- Cai, Q.; Tammineni, T. Alteration in mitochondrial quality control in Alzheimer’s disease. Front. Cell. Neurosci. 2016, 10, 24. [Google Scholar] [CrossRef] [PubMed]
- Manczak, M.; Anekonda, T.S.; Henson, E.; Park, B.S.; Quinn, J.; Reddy, P.H. Mitochondria are a direct site of Aβ accumulation in Alzheimer’s disease neurons: Implications for free radical generation and oxidative damage in disease progression. Hum. Mol. Genet. 2006, 15, 1437–1449. [Google Scholar] [CrossRef] [PubMed]
- Manczak, M.; Calkins, M.J.; Reddy, P.H. Impaired mitochondrial dynamics and abnormal interaction of amyloid beta with mitochondrial protein Drp1 in neurons from patients with Alzheimer’s disease: Implications for neuronal damage. Hum. Mol. Genet. 2011, 20, 2495–2509. [Google Scholar] [CrossRef] [PubMed]
- Mahaboob, B.P.; Saumya, S.M. Suppression ofmitochondrial oxidative phosphorylation and TCA enzymes in discrete brain regions of mice exposed to high fluoride: Amelioration by Panax ginseng (Ginseng) and Lagerstroemia speciosa (Banaba) extracts. Cell. Mol. Neurobiol. 2013, 33, 453–464. [Google Scholar] [CrossRef]
- Reddy, P.H. Mitochondrial medicine for aging and neurodegenerative diseases. Neruomol. Med. 2008, 10, 291–315. [Google Scholar] [CrossRef]
- Andreini, C.; Bertini, I. A bioinformatics view of zinc enzymes. J. Inorgan. Biochem. 2012, 111, 150–156. [Google Scholar] [CrossRef]
- Ziemińska, E.; Strużyńska, L. Zinc Modulates Naono-Silver Induced Toxicity in Primary Neuronal Cultures. Neurotox. Res. 2016, 29, 325–343. [Google Scholar] [CrossRef]
- Nuttall, J.R.; Oteiza, P.L. Zinc and the aging brain. Genes. Nutr. 2014, 9, 379. [Google Scholar] [CrossRef] [PubMed]
- Gonzales, C.; Martin, T.; Cacho, J.; Breñas, M.T.; Arroyo, T.; Garcia-Berrocal, B.; Navajo, J.A.; González-Buitrago, J.M. Serum zinc, copper, insulin, and lipids in Alzheimer’s disease epsilon 4 apolipoprotein E allele carriers. Eur. J. Clin. Investig. 1999, 29, 637–642. [Google Scholar] [CrossRef] [PubMed]
- Duce, J.A.; Tsatsanis, A.; Cater, M.A.; James, S.A.; Robb, E.; Wikhe, K.; Leong, S.L.; Perez, K.; Johanssen, T.; Greenough, M.A.; et al. Iron-export ferroxidase activity of β-amyloid precursor protein is inhibited by zinc in Alzheimer’s disease. Cell 2010, 142, 857–867. [Google Scholar] [CrossRef] [PubMed]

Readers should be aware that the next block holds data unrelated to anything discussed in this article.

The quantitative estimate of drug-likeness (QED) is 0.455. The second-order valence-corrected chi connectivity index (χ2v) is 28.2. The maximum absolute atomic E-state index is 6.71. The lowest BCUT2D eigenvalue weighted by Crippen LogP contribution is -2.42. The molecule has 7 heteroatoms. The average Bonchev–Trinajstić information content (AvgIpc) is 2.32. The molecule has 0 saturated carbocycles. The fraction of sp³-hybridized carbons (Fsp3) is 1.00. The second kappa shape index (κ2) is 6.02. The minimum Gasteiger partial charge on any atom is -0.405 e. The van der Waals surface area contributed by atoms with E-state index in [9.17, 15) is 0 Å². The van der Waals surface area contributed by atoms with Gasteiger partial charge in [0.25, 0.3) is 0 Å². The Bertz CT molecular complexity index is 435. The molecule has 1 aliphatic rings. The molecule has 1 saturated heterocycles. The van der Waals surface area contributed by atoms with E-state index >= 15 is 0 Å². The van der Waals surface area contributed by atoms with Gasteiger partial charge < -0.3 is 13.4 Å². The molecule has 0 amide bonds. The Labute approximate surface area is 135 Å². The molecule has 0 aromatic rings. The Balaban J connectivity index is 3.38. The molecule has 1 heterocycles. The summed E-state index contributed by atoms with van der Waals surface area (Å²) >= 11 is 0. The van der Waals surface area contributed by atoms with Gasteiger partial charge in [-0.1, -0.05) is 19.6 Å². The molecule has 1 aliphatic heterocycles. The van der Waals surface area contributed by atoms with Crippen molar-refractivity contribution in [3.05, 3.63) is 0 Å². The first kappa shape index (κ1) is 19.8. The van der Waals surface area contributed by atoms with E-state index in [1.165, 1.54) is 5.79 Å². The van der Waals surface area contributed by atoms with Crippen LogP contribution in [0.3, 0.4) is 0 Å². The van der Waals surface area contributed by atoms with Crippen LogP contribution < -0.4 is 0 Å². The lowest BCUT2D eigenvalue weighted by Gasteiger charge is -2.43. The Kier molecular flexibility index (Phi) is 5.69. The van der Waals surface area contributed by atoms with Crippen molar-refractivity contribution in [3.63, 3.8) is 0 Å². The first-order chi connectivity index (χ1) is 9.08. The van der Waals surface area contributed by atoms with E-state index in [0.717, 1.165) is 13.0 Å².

- Cabrera, A.J.R. Zinc, aging and immunosenescence: An overview. Pathobiol. Aging Age Relat. Dis. 2015, 5. [Google Scholar] [CrossRef] [PubMed]
- Grabrucker, A.M.; Schmeisser, M.J.; Udvardi, P.T.; Arons, M.; Schoen, M.; Woodling, N.S.; Andreasson, K.I.; Hof, P.R.; Buxbaum, J.D.; Garner, C.C.; et al. Amyloid beta proteininduced zinc sequestration leads to synaptic loss via dysregulation of the ProSAP2/Shank3 scaffold. Mol. Neurodegener. 2011, 6, 65. [Google Scholar] [CrossRef] [PubMed]
- Aimo, L.; Cherr, G.N.; Oteiza, P.l. Low extracellular zinc increases neuronal oxidant production through nadph oxidase and nitric oxide synthase activation. Free Radic. Biol. Med. 2010, 48, 1577–1587. [Google Scholar] [CrossRef] [PubMed]
- Vink, R. Magnesium in the CNS. Recent advances and developments. Magnes. Res. 2016, 29, 95–101. [Google Scholar] [CrossRef]
- Van Den Heuvel, C.; Finnie, J.W.; Blumbergs, P.C.; Manavis, J.; Jones, N.R.; Reilly, P.L.; Pereira, R.A. Upregulation of neuronal amyloid precursor protein (APP) and APP mRNA following magnesium sulphate (MgSO4) therapy in traumatic brain injury. J. Neurotrauma 2000, 17, 1041–1053. [Google Scholar] [CrossRef]